PROVO -- When Hamad Javed was approaching high school graduation in Pakistan, he started to take his Muslim upbringing more seriously.
His dad had grown a beard all his life, and Javed decided he wanted to commit to doing the same.
“I made a vow that I would have a beard for the rest of my life,” Javed said.
But when he came to Brigham Young University, that all changed.
“I grew out my beard and then, basically, I got into BYU,” he said.
Javed is one of a handful of Muslims attending the LDS Church-owned university. He is also one who is welcoming a recent clarification in BYU’s men-must-be-clean-shaven policy.
The university recently made clarifications to the policy to include three specific areas of exemption for male students to have a beard.
The three areas are for students with a medical condition, involved in a theatrical production or for religious observance or practice -- for example, Muslims like Javed.
“Although exceptions have been given in the past, BYU has now formally identified three areas where exceptions to BYU’s beard policy may be considered,” BYU spokeswoman Carri Jenkins told the Herald on Wednesday.
Javed said he had grown “a full-fledged beard, as big of a beard as I could have,” when he started preparing himself for coming to BYU. His brother had attended BYU and was able to receive a beard exemption, but a few years later when Javed arrived, the BYU chaplain told him the religious exemption policy had been abused, and that Javed would have to shave.
“I had been preparing myself that might happen,” he said. “Ultimately I was sad to shave it off — but sad isn’t the right word. When I shaved it off, I had a reason to shave it off. I could either lie, or I could just shave it off.”
Meaning, Javed considered getting a medical exemption. To do so requires shaving for three days in a row, after which the student must visit with a doctor from the university’s student health center, who in turn makes a recommendation to the university’s honor code office.
But Javed said shaving was a better option.
Some Muslim men choose to wear a beard, Javed said, to follow the Muslim prophet Mohammad. Javed said because his religious devotion has deepened, he understands BYU’s policy against beards.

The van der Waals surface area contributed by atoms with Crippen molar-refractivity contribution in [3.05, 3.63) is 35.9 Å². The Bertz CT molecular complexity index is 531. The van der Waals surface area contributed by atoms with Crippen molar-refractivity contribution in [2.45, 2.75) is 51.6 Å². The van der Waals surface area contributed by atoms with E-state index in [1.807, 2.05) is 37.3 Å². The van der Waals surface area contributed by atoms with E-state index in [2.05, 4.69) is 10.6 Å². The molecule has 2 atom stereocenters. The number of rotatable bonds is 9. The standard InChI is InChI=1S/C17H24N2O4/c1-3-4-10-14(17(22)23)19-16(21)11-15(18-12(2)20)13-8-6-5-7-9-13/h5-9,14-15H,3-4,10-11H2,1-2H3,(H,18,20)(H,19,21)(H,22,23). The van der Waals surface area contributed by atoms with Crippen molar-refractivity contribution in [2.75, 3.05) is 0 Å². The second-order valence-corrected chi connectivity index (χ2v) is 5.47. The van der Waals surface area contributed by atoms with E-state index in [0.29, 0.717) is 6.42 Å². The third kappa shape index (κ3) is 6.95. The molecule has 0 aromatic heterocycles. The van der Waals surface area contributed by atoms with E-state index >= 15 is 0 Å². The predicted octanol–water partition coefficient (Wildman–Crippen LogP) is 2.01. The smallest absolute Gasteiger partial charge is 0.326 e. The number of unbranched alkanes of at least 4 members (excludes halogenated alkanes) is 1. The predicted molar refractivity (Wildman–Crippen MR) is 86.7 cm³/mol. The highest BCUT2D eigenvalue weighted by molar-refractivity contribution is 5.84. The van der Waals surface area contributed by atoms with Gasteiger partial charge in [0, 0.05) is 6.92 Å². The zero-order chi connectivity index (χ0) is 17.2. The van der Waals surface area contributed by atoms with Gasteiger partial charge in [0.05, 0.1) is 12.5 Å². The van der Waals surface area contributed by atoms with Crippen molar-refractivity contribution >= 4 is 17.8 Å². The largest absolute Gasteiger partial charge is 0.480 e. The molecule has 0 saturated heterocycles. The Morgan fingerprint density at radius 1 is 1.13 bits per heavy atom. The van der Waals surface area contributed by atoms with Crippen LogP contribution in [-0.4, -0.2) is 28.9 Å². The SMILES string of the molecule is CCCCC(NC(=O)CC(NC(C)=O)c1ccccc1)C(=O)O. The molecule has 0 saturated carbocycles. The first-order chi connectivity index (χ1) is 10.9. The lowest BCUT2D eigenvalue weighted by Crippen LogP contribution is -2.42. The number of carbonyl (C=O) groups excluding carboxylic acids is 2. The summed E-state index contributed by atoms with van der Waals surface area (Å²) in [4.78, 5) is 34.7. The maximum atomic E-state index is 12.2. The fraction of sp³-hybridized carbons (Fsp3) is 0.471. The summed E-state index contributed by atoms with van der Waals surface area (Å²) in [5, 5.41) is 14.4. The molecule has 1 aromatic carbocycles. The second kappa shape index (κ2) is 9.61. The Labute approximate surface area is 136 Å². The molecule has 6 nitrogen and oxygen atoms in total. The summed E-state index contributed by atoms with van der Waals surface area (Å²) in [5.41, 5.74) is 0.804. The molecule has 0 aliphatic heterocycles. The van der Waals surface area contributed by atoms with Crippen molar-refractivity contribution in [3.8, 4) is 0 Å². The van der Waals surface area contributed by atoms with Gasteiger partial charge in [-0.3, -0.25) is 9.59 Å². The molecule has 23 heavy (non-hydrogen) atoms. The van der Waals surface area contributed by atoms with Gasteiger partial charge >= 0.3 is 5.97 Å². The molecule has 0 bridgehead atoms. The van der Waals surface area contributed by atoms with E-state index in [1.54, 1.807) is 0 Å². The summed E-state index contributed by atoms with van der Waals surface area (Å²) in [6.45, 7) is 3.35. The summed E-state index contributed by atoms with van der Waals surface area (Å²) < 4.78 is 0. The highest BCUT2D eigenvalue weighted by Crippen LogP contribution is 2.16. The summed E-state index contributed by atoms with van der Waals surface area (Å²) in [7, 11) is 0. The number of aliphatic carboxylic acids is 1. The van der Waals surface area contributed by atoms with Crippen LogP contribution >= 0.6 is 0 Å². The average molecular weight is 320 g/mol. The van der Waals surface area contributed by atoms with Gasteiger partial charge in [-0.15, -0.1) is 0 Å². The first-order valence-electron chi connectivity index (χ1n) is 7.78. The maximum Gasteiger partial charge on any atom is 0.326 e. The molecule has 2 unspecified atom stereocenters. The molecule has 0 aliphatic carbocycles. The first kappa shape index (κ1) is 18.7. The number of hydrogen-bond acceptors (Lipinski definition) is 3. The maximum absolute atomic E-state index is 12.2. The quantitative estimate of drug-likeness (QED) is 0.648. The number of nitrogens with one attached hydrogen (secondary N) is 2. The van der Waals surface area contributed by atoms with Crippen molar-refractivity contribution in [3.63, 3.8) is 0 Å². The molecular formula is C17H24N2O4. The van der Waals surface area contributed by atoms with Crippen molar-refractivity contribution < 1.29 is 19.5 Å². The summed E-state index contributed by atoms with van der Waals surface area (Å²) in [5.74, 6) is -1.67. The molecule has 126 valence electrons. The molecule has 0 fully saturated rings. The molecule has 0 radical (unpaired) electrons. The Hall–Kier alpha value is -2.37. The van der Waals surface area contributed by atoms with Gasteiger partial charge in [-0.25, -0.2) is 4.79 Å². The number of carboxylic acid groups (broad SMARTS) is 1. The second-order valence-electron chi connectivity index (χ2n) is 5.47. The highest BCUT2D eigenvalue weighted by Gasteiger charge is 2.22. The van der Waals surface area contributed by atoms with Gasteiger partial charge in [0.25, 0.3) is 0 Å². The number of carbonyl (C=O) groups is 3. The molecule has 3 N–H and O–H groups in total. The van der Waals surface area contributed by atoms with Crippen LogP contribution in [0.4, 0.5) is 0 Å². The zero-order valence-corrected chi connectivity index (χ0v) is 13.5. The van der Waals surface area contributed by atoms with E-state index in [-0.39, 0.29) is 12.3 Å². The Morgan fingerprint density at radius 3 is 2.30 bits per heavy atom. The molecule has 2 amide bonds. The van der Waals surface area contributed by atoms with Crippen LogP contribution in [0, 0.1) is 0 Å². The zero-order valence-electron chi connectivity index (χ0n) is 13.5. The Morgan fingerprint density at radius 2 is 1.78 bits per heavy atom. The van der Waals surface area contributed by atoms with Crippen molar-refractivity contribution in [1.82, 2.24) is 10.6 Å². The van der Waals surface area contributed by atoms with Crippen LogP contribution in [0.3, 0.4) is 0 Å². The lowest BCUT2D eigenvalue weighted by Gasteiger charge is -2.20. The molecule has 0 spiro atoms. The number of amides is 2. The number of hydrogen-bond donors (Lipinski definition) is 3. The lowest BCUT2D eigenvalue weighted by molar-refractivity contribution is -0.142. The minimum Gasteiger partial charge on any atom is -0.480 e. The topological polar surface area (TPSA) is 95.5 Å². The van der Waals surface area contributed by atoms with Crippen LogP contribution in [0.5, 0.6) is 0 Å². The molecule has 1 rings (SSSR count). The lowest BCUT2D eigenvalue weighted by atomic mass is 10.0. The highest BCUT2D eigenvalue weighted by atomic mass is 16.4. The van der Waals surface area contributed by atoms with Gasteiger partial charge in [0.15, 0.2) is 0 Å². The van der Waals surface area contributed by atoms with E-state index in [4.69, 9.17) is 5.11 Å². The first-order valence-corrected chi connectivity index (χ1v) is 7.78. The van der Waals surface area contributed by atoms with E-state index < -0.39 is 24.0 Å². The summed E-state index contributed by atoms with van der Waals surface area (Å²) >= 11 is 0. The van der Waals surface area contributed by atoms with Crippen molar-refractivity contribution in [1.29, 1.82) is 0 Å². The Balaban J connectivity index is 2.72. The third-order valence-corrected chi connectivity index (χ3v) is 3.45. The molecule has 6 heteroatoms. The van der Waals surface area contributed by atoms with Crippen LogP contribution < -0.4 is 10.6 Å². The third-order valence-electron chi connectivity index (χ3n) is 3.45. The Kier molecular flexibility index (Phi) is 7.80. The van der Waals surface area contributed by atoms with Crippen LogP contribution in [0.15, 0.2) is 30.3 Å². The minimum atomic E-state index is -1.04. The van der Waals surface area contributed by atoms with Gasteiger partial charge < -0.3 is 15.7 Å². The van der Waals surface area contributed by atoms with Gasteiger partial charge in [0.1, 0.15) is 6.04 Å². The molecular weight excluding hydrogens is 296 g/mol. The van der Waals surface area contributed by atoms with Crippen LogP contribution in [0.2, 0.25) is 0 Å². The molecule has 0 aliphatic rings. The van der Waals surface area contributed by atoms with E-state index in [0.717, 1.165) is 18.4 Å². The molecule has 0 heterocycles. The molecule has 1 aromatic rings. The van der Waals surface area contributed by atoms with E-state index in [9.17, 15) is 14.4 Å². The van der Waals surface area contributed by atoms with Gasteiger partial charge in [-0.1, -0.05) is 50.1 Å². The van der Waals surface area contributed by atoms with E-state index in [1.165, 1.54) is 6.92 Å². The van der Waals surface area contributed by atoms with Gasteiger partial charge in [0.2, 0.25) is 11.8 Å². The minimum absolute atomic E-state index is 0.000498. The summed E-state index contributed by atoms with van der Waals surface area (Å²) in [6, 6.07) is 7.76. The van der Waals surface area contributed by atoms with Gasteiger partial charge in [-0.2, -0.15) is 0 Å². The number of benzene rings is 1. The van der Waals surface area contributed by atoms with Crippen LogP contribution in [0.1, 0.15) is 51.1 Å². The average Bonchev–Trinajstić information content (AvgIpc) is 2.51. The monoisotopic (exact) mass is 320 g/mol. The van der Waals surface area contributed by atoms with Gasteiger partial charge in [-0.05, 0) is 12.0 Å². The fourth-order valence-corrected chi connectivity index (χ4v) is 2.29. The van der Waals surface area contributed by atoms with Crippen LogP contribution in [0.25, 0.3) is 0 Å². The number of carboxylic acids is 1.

“The religion professors that I asked about the beard policy said it was something the prophet said was important,” Javed said. “Kind of comparing that to my prophet, I understand because I want to follow my prophet, they want to follow their prophet.”
But the beard ban originated when Ernest L. Wilkinson, a university president -- but not an LDS prophet -- said in the 1960s that men at BYU should be clean shaven.
And BYU’s policy isn’t exactly religious, since the LDS Church has no policy regarding members and beards, although the church’s missionaries and church employees must be clean shaven.
“But it kind of feels like there are politics involved,” Javed said.
Jenkins said BYU students who are members of The Church of Jesus Christ of Latter-day Saints shouldn’t try for a religious exemption, even if they’re following after a Mormon prophet and the university’s namesake, Brigham Young, who had a full beard.
“A beard is not something that is mandated by the LDS faith,” Jenkins said. “[Being LDS] would not be a legitimate reason.”
Jenkins said there is no change in the policy, but rather a clarification on exemptions that were previously being made on a case-by-case basis. Students will still have to petition for those exemptions, but the three areas are where BYU saw a lot of “legitimate requests,” Jenkins said.
Jenkins also said the beard clarification is no indication of any other future changes.
“The dress and grooming guidelines that men are to be clean shaven has not changed, and I do not foresee it changing,” she said.
Thomas Larsen is a senior engineering student at BYU who has received a medical exemption. He said he doesn’t get any weird looks or stigma from students or professors. That may be because his student ID card has a “BE” for beard exemption.
But Adam, a senior who asked that his last name be withheld and who has been growing a beard for more than a year and a half without a beard exemption, said he doesn’t have any problems — even in the school’s testing center, where the university's Honor Code is notoriously enforced the most strictly.
“There’s not really a big story. I just don’t shave and nobody seems to care,” Adam said. “It speaks to the fact that this rule was set up at a specific time, and the cultural cues that led to it were a little silly. I get why they did it, but that cultural context around beards has changed significantly over time.
"My experience shows that people just don’t care. And that speaks to the fact that it’s a cultural interpretation of what a beard means.”
Both Adam and Larsen said they know people who have “abused the system,” like stretching the truth to tell doctors that shaving is painful or that they have a skin condition.
And that’s what frustrates Javed the most.
“I hope people don’t misuse the new policy,” he said. “Even if you misuse it, just don’t tell anybody.”